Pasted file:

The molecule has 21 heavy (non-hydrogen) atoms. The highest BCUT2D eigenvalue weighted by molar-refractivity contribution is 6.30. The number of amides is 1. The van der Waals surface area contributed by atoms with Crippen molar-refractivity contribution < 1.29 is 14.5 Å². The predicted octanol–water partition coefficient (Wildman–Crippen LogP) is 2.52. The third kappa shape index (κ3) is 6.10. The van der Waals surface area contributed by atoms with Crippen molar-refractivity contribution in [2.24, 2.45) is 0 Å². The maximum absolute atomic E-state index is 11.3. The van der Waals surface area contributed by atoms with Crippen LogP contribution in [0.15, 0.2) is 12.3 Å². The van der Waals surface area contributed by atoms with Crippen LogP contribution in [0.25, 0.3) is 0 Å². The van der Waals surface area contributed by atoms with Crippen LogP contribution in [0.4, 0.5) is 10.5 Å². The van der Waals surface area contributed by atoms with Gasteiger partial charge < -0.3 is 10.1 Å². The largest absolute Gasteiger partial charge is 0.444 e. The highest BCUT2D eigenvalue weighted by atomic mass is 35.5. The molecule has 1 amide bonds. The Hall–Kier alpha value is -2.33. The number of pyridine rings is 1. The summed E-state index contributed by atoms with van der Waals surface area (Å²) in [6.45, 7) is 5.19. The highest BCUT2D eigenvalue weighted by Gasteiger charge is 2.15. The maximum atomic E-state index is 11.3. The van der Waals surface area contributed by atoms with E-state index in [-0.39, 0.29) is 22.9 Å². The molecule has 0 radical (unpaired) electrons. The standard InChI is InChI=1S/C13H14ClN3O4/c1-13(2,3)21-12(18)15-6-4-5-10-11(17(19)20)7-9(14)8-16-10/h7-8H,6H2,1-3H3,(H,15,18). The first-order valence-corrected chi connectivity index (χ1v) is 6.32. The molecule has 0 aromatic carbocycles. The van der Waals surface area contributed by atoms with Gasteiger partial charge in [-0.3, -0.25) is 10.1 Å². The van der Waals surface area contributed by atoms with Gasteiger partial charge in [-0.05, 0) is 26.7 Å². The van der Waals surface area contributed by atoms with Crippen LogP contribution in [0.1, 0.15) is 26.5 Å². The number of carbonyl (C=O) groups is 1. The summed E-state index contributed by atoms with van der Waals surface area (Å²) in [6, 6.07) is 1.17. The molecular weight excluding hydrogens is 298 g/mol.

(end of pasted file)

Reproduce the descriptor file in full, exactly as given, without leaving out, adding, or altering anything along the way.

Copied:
The molecule has 21 heavy (non-hydrogen) atoms. The highest BCUT2D eigenvalue weighted by molar-refractivity contribution is 6.30. The number of amides is 1. The van der Waals surface area contributed by atoms with Crippen molar-refractivity contribution < 1.29 is 14.5 Å². The predicted octanol–water partition coefficient (Wildman–Crippen LogP) is 2.52. The third kappa shape index (κ3) is 6.10. The van der Waals surface area contributed by atoms with Crippen molar-refractivity contribution in [2.24, 2.45) is 0 Å². The maximum absolute atomic E-state index is 11.3. The van der Waals surface area contributed by atoms with Crippen LogP contribution in [0.15, 0.2) is 12.3 Å². The van der Waals surface area contributed by atoms with Crippen LogP contribution in [0.25, 0.3) is 0 Å². The van der Waals surface area contributed by atoms with Crippen LogP contribution in [0.4, 0.5) is 10.5 Å². The van der Waals surface area contributed by atoms with Gasteiger partial charge < -0.3 is 10.1 Å². The largest absolute Gasteiger partial charge is 0.444 e. The highest BCUT2D eigenvalue weighted by atomic mass is 35.5. The molecule has 1 amide bonds. The Hall–Kier alpha value is -2.33. The number of pyridine rings is 1. The summed E-state index contributed by atoms with van der Waals surface area (Å²) in [6.45, 7) is 5.19. The highest BCUT2D eigenvalue weighted by Gasteiger charge is 2.15. The maximum atomic E-state index is 11.3. The van der Waals surface area contributed by atoms with E-state index in [-0.39, 0.29) is 22.9 Å². The molecule has 0 radical (unpaired) electrons. The standard InChI is InChI=1S/C13H14ClN3O4/c1-13(2,3)21-12(18)15-6-4-5-10-11(17(19)20)7-9(14)8-16-10/h7-8H,6H2,1-3H3,(H,15,18). The first-order valence-corrected chi connectivity index (χ1v) is 6.32. The molecule has 0 aromatic carbocycles. The van der Waals surface area contributed by atoms with Gasteiger partial charge in [-0.3, -0.25) is 10.1 Å². The van der Waals surface area contributed by atoms with Gasteiger partial charge in [-0.05, 0) is 26.7 Å². The van der Waals surface area contributed by atoms with Crippen LogP contribution in [0.1, 0.15) is 26.5 Å². The number of carbonyl (C=O) groups is 1. The summed E-state index contributed by atoms with van der Waals surface area (Å²) in [6, 6.07) is 1.17. The molecular weight excluding hydrogens is 298 g/mol.